So great to be back on one of my favourite stomping grounds for a look across the floods and along the seawall, even if I did have to wait an hour for the high tide to clear The Strood. As my visit was a last minute decision I remembered to check the time of high tide but forgot to look at the height.
However, better late than never and I was soon viewing the floods where the numbers of Brent Geese and Wigeon were building up nicely. What was particularly noticeable was that many of the Wigeon were pairing up resulting in many mock skirmishes between the males.
On the beach on the receding tide were the usual suspects including this lone Redshank and a rather smart Grey Plover albeit in its more sombre winter plumage. But the treat today was the flock of Sanderling, which instead of being in a loose group as is normally the case, were keeping to a fairly tight group allowing some unusual shots.
On The Point a small flock of Linnets were fairly active but mainly keeping low amongst the Suaeda for most of the time. However, on a couple of occasions one or two birds broke cover and sat out for a few seconds allowing a couple of shots to be taken.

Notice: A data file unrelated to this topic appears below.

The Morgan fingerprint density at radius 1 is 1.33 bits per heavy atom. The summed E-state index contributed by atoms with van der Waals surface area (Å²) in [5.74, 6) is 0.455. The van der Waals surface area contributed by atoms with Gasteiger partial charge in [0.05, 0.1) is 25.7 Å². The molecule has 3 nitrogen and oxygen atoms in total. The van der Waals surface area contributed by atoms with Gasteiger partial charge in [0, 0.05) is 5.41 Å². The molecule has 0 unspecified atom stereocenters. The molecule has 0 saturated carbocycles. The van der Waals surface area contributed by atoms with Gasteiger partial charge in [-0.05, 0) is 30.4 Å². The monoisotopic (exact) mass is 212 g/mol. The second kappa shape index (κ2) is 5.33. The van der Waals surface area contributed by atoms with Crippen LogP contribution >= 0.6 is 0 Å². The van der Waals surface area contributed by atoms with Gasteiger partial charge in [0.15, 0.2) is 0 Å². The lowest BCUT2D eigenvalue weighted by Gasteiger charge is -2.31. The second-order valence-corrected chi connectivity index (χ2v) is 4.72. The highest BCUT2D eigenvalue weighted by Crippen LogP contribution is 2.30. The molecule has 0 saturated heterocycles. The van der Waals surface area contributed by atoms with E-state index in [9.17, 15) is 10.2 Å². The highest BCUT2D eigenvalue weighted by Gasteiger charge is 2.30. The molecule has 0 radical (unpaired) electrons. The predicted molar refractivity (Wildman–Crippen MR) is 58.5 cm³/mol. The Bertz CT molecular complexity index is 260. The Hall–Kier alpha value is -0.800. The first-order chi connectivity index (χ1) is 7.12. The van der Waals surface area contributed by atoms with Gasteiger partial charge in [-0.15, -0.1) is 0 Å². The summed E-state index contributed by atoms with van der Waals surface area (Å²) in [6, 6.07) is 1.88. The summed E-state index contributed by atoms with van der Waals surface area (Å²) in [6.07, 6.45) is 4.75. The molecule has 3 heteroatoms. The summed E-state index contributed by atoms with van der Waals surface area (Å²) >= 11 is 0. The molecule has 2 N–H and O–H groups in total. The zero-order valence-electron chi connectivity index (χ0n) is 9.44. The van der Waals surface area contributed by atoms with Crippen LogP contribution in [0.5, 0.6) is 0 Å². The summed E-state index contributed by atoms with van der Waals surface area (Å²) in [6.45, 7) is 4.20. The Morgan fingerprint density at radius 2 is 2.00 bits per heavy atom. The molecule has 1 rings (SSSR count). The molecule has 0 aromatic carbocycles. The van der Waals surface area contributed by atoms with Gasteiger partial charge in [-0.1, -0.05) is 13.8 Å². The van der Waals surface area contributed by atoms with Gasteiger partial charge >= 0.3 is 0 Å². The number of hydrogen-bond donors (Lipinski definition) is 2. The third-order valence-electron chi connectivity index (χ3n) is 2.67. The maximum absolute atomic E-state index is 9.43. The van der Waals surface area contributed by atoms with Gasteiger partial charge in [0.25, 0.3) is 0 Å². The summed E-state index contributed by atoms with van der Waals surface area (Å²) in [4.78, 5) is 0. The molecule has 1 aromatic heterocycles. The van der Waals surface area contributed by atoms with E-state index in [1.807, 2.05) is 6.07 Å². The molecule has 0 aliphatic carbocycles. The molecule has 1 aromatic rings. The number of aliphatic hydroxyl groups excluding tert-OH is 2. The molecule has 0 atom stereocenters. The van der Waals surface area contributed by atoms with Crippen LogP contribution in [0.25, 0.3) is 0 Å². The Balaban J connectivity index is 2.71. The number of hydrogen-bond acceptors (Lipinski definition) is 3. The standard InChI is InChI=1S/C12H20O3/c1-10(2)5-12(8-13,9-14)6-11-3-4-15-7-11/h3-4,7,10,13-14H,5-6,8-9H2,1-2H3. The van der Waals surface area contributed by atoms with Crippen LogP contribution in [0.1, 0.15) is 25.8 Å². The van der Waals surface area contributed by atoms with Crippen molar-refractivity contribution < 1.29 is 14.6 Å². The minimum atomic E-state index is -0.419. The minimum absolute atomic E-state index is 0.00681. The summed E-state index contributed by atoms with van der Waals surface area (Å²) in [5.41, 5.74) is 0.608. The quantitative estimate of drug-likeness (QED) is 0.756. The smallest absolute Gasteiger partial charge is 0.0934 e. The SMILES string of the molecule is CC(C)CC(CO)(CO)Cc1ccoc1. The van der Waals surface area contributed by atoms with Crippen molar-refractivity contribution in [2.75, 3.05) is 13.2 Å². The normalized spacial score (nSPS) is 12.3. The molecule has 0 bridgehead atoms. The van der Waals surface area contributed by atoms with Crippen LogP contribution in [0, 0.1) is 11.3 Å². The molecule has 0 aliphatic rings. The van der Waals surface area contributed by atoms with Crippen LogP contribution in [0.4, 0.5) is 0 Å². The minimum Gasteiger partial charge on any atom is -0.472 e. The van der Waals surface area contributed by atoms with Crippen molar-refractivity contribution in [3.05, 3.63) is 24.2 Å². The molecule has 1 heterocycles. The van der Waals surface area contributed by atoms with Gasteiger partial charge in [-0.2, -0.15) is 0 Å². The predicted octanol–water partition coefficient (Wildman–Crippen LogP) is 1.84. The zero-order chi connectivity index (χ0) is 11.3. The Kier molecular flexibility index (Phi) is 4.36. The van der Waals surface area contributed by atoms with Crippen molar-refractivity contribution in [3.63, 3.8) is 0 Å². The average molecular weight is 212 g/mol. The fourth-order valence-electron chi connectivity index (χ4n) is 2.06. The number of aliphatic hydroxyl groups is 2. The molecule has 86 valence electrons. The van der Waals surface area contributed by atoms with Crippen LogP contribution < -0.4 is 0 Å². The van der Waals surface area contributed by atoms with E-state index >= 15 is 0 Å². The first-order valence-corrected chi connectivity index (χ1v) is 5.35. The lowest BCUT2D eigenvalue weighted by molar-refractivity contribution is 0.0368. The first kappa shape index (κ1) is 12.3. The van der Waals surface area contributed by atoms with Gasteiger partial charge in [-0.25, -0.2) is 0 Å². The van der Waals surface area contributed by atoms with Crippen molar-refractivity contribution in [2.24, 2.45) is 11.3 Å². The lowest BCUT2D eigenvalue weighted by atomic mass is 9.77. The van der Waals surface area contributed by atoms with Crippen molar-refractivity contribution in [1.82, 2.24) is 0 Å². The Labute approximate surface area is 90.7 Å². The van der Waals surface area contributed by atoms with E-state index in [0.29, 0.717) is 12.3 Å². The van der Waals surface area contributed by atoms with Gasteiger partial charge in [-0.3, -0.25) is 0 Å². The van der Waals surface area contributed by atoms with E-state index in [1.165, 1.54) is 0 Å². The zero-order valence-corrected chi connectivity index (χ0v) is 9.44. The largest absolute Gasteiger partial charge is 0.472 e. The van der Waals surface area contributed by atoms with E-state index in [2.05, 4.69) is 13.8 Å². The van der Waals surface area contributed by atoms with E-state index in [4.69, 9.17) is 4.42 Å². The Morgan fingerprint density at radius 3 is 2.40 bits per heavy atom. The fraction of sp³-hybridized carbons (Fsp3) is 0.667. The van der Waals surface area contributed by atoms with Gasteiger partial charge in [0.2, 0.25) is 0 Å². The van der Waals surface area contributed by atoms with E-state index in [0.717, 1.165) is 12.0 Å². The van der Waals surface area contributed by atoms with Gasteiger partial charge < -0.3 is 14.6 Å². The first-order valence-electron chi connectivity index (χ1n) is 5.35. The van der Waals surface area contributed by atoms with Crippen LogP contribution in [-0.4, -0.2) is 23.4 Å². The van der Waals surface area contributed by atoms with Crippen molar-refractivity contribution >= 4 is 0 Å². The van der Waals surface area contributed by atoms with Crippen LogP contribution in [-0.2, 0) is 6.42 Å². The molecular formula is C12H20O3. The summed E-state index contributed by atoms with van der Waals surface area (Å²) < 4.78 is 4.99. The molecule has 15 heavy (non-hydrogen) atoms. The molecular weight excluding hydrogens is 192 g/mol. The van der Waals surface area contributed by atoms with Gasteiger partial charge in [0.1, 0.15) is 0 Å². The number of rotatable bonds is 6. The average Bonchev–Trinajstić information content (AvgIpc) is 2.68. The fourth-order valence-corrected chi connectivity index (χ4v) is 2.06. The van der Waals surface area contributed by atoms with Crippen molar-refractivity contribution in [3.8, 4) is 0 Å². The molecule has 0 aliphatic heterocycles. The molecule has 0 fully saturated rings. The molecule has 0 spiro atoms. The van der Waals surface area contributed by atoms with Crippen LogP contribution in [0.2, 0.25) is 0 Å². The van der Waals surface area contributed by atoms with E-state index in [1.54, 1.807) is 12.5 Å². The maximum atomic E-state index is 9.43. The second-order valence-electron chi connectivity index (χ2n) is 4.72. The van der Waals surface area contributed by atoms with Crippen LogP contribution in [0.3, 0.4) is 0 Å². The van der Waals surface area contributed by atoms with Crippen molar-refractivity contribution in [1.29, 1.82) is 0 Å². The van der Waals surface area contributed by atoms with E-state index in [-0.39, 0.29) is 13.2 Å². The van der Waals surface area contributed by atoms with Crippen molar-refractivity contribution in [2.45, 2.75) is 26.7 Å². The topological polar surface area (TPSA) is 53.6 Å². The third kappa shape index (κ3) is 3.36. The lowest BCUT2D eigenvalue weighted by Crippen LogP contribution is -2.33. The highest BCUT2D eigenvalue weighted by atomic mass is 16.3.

As usual the change of tide produced a lot of activity past the point with mainly Oystercatchers and Bar-tailed Godwits moving from their roosting grounds to their feeding areas in Pyefleet Channel and the River Colne. Luckily today the sun was shining giving the sea a lovely blue glow.
But the star of the show today was this rather confiding Sky Lark. Normally Sky Larks are easy to spook and therefore difficult to get close enough for a decent shot, not helped by the fact that they normally occur in wide open spaces where a stealthy approach is more difficult. East Mersea never disappoints.